AP NEWS

More endangered minnows released in Rio Grande

November 26, 2019
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FILE - In this June 19, 2013 file photo, U.S. Fish and Wildlife Service biologist Angela James holds a dead Rio Grande silvery minnow that was found in the riverbed during a salvage trip near Socorro, N.M. About 15,000 Rio Grande silvery minnows are now swimming in the river as part of a decades-long effort to keep the tiny fish from disappearing. Staff from Albuquerque's BioPark released the latest batch of fish last week. In all, more than 800,000 minnows have been released since 2000 as part of a partnership with an endangered species collaborative. (AP Photo/Susan Montoya Bryan, File)
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FILE - In this June 19, 2013 file photo, U.S. Fish and Wildlife Service biologist Angela James holds a dead Rio Grande silvery minnow that was found in the riverbed during a salvage trip near Socorro, N.M. About 15,000 Rio Grande silvery minnows are now swimming in the river as part of a decades-long effort to keep the tiny fish from disappearing. Staff from Albuquerque's BioPark released the latest batch of fish last week. In all, more than 800,000 minnows have been released since 2000 as part of a partnership with an endangered species collaborative. (AP Photo/Susan Montoya Bryan, File)

ALBUQUERQUE, N.M. (AP) — About 15,000 Rio Grande silvery minnows are now swimming in the river as part of a decades-long effort to keep the tiny fish from disappearing.

Buckets containing the latest batch of fish were poured into the river last week by staff from Albuquerque’s BioPark. In all, more than 800,000 minnows have been released since 2000 through a partnership that focuses on endangered species living in the middle Rio Grande.

The minnow had a chance this year to rebound since the river got a boost from healthy snowmelt in the higher elevations.

The favorable flows resulted in spawning so no captive-bred fish were needed to augment the wild population.

Still, some environmentalists are concerned that without changes in the way the Rio Grande is managed, the minnow won’t have a chance to make it on its own without continued human intervention.

Jen Pelz, the wild rivers program director with the environmental group WildEarth Guardians, said the river had one of its best years in decades in 2019 and yet the spring spawning densities dwindled by the fall because of what she described as a failure by officials to prioritize a connected flowing river.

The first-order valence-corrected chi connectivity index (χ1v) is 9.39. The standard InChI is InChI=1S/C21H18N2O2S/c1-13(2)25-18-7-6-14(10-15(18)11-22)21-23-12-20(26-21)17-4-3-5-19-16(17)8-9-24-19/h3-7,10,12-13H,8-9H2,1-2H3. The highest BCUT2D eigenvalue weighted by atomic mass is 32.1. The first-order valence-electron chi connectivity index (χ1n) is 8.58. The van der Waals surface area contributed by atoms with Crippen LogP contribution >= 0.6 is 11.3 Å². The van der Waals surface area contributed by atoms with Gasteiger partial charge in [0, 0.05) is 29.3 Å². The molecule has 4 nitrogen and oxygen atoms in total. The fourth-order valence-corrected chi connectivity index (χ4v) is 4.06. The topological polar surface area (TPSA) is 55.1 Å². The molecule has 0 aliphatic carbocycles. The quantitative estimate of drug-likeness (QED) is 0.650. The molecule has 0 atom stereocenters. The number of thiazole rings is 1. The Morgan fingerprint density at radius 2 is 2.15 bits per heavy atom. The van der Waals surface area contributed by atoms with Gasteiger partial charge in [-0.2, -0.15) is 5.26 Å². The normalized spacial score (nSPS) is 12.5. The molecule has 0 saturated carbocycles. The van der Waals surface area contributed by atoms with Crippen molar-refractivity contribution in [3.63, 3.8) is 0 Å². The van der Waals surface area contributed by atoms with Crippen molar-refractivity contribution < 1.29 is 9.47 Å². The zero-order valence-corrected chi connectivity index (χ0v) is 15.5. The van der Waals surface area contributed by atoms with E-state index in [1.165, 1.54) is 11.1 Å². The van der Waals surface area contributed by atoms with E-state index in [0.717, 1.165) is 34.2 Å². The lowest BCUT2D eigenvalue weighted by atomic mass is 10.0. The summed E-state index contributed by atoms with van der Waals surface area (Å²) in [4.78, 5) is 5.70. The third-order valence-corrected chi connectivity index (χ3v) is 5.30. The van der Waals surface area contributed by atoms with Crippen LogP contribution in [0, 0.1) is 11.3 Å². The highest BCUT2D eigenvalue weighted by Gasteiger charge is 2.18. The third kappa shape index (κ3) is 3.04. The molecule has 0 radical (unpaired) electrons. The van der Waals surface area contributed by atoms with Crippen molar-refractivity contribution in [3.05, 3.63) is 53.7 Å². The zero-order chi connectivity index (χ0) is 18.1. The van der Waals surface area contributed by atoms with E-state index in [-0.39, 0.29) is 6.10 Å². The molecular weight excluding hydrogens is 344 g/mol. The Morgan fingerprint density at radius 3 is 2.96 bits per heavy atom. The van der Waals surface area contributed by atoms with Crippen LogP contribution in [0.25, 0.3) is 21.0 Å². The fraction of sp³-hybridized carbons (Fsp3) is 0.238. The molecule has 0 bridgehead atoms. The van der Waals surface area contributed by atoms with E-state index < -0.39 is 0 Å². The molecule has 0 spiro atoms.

She pointed to diversions along the river that have made it impossible for the fish to pass without the use of buckets wielded by workers with the U.S. Fish and Wildlife Service.

“This is just irresponsible,” Pelz said. “The health of the silvery minnow is directly reflective of the health of the riparian corridor, and people who want a river running through their community need to start demanding a more sustainable approach.”

Albuquerque Mayor Tim Keller also acknowledged that the well-being of the minnow is an indicator of the health of the Rio Grande. He said the city’s conservation efforts are making a difference.

Listed as endangered in 1994, the tiny fish was once abundant throughout the Rio Grande basin from Colorado to Texas and into Mexico. It’s now found in a fraction of its historic range as the river system has seen dam building and the straightening of its once meandering channels.

In New Mexico, federal biologists say the Rio Grande has lost two of its native species in recent decades. Five additional species have been extirpated from the river over the years, and the silvery minnow faces an uphill battle after its population was hammered by last year’s dry conditions.

Parts of the river south of Albuquerque did go dry in 2018, prompting wildlife managers to organize rescue missions for the minnow. More than 70,000 of the tiny fish had to be moved to flowing parts of the river.

Kathy Lang, curator of the ABQ BioPark’s Aquatic Conservation Facility, said last week’s minnow release is important for studying how the species matures.

The fish are tagged with small colored markers so biologists will be able to tell how long the fish are surviving in different parts of the river.

As part of the work, eggs also are collected each year from the wild population and reared at the BioPark’s aquatic center.